A Different Way of Listening
Lindsey Dryden on Hearing Loss, Music, and Her Documentary Film
It says in your filmmaker bio that you’re “obsessed with music.” What’s your relationship with music? How did you get into it?
I’m definitely more of a listener now than I am a player. I started playing piano when I was a kid; and played the clarinet for a while, terribly; then the cello for a while, badly but happily. Piano is something that I love.
But for me it’s mostly about listening and about the stories around music and the way that people gather around music. Most of my friendships, if they haven’t started in some kind of music or film environment, they have certainly been cemented in that—gigs and concerts and festivals, and mix tapes from lovers and friends. These ways that music brings people together and helps you share stories is a really important part of it for me.
I started off when I was a kid in the car, on long car rides through the countryside, and my parents would play their cassette tapes in the car, and some of them happened to be pretty good. And so I fell in love with music that way, and gradually built my own collection. It’s about the sound, and the emotion and the stories around music as much as it is about listening, I suppose.
A lot of music listening is set up in stereo, where you can only hear certain instrumental sounds on one side or the other. Have music snobs or audiophiles ever questioned you about not being able to listen in stereo?
Several of my friends are musicians or music writers, and they have very strong feelings about it. Lots of them don’t believe in stereo; they think mono is the way. For some people stereo is really not an issue—they say, “Eh, you’re not missing anything.”
I’m sure that people who hear in stereo hear something different, but their different isn’t better.
But I’ve had some debates with friends and people I’ve met about whether what I’m hearing or what a deaf person is hearing is as good as what a fully hearing person is hearing. Just because you’re missing stereo doesn’t mean you’re missing half of it, that’s my experience.
In those debates and discussions, my point has always been it doesn’t matter if what you hear and what I hear is different. What matters is how you experience it, whether it gives you pleasure or not. And so I don’t think you can compare, I don’t think it matters to compare. I don’t think people who can hear in stereo can say they get much more pleasure and satisfaction from it. I’m sure that they hear something different, but their different isn’t better.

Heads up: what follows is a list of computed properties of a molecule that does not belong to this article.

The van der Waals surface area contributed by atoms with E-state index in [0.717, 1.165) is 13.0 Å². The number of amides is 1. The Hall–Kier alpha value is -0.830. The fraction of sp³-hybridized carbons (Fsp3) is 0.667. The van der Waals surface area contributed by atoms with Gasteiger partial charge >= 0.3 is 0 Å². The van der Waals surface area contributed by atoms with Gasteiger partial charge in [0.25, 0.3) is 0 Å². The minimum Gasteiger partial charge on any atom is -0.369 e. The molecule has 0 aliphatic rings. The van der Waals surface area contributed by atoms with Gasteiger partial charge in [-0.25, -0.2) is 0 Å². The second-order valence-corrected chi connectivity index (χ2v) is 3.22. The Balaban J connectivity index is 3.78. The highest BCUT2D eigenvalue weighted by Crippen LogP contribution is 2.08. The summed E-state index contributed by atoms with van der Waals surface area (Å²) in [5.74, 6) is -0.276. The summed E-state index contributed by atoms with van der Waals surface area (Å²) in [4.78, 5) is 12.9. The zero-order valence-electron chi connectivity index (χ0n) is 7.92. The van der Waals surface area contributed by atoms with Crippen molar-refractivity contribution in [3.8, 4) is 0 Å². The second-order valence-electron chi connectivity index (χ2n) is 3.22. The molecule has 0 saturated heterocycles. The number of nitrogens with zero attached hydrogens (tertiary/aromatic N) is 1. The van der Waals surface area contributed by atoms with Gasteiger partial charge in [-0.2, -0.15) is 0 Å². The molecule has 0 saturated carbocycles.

And what about when you played instruments as a kid? Could you tell or could anyone else tell that you were partially deaf?
I think I was a pretty good pianist, quite a sensitive player. And nobody ever would have known I was deaf in one ear. In the same way as with Holly, the little girl in the film, she’s been to competitions where she has won prizes, and then the judges found out afterwards that she’s deaf.
I always wonder if I was good at the piano because I’m partially deaf.
I always wonder if I was good because I’m partially deaf. As a kid, I was always told to sit at the front of the class, and watch the teacher. I lip read all the time, pretty much everybody and in pretty much every environment. That’s made me very attentive to pronunciations, to sounds, to the intricacies of how things are said, and I’m quite good at learning languages.
And I think it applies to the piano as well, maybe because you’re so focused on the intricacies of sounds, you become better at interpreting them and producing them yourself. I’m not saying I was wonderfully talented, but I was a good pianist. I’d like to be again, but I don’t have a piano in my house at the moment so I can’t call myself a pianist right now.
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